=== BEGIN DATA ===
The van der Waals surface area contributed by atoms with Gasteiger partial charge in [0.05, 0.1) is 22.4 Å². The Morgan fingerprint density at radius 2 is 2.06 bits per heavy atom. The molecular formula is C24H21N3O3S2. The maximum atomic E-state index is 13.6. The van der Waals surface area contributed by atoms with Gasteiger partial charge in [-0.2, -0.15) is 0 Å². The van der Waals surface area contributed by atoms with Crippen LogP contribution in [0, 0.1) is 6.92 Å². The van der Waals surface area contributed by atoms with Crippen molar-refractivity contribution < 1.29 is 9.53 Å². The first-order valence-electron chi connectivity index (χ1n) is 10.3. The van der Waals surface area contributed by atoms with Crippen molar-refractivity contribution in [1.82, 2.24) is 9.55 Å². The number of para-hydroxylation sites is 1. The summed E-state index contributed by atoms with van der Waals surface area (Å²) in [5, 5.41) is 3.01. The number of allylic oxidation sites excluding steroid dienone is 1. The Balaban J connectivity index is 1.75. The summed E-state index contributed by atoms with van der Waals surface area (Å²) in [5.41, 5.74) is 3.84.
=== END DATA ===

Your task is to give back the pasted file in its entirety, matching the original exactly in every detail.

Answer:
The van der Waals surface area contributed by atoms with Gasteiger partial charge in [0.05, 0.1) is 22.4 Å². The Morgan fingerprint density at radius 2 is 2.06 bits per heavy atom. The molecular formula is C24H21N3O3S2. The maximum atomic E-state index is 13.6. The van der Waals surface area contributed by atoms with Gasteiger partial charge in [-0.2, -0.15) is 0 Å². The van der Waals surface area contributed by atoms with Crippen LogP contribution in [0, 0.1) is 6.92 Å². The van der Waals surface area contributed by atoms with Crippen molar-refractivity contribution < 1.29 is 9.53 Å². The first-order valence-electron chi connectivity index (χ1n) is 10.3. The van der Waals surface area contributed by atoms with Crippen molar-refractivity contribution in [1.82, 2.24) is 9.55 Å². The number of para-hydroxylation sites is 1. The summed E-state index contributed by atoms with van der Waals surface area (Å²) in [5, 5.41) is 3.01. The number of allylic oxidation sites excluding steroid dienone is 1. The Balaban J connectivity index is 1.75. The summed E-state index contributed by atoms with van der Waals surface area (Å²) in [5.41, 5.74) is 3.84.